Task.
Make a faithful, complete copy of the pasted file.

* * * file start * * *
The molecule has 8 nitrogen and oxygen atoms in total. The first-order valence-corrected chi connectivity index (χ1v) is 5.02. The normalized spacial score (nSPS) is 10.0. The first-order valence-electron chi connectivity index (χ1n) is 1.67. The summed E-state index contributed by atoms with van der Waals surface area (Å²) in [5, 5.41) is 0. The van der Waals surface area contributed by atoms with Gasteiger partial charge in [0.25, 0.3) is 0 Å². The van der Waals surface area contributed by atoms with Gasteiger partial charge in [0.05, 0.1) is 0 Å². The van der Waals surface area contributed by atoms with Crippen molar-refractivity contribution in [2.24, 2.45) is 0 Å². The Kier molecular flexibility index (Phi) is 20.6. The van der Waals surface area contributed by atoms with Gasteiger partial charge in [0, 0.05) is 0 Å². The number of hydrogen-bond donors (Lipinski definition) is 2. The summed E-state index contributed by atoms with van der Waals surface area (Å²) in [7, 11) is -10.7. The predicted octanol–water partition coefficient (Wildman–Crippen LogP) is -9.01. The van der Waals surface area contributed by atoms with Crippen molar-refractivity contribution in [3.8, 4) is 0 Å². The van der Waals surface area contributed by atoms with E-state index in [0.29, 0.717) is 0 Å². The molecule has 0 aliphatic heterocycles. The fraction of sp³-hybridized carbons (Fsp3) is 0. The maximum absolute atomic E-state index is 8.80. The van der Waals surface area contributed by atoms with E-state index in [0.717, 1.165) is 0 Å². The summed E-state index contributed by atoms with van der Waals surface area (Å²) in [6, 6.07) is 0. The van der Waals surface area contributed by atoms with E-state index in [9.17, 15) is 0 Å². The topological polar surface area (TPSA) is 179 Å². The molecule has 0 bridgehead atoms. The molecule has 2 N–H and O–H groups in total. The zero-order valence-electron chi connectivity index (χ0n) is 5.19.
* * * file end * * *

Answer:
The molecule has 8 nitrogen and oxygen atoms in total. The first-order valence-corrected chi connectivity index (χ1v) is 5.02. The normalized spacial score (nSPS) is 10.0. The first-order valence-electron chi connectivity index (χ1n) is 1.67. The summed E-state index contributed by atoms with van der Waals surface area (Å²) in [5, 5.41) is 0. The van der Waals surface area contributed by atoms with Gasteiger partial charge in [0.25, 0.3) is 0 Å². The van der Waals surface area contributed by atoms with Gasteiger partial charge in [0.05, 0.1) is 0 Å². The van der Waals surface area contributed by atoms with Crippen molar-refractivity contribution in [2.24, 2.45) is 0 Å². The Kier molecular flexibility index (Phi) is 20.6. The van der Waals surface area contributed by atoms with Gasteiger partial charge in [0, 0.05) is 0 Å². The number of hydrogen-bond donors (Lipinski definition) is 2. The summed E-state index contributed by atoms with van der Waals surface area (Å²) in [7, 11) is -10.7. The predicted octanol–water partition coefficient (Wildman–Crippen LogP) is -9.01. The van der Waals surface area contributed by atoms with Crippen molar-refractivity contribution in [3.8, 4) is 0 Å². The van der Waals surface area contributed by atoms with E-state index in [0.29, 0.717) is 0 Å². The molecule has 0 aliphatic heterocycles. The fraction of sp³-hybridized carbons (Fsp3) is 0. The maximum absolute atomic E-state index is 8.80. The van der Waals surface area contributed by atoms with E-state index in [0.717, 1.165) is 0 Å². The summed E-state index contributed by atoms with van der Waals surface area (Å²) in [6, 6.07) is 0. The van der Waals surface area contributed by atoms with E-state index in [9.17, 15) is 0 Å². The topological polar surface area (TPSA) is 179 Å². The molecule has 0 bridgehead atoms. The molecule has 2 N–H and O–H groups in total. The zero-order valence-electron chi connectivity index (χ0n) is 5.19.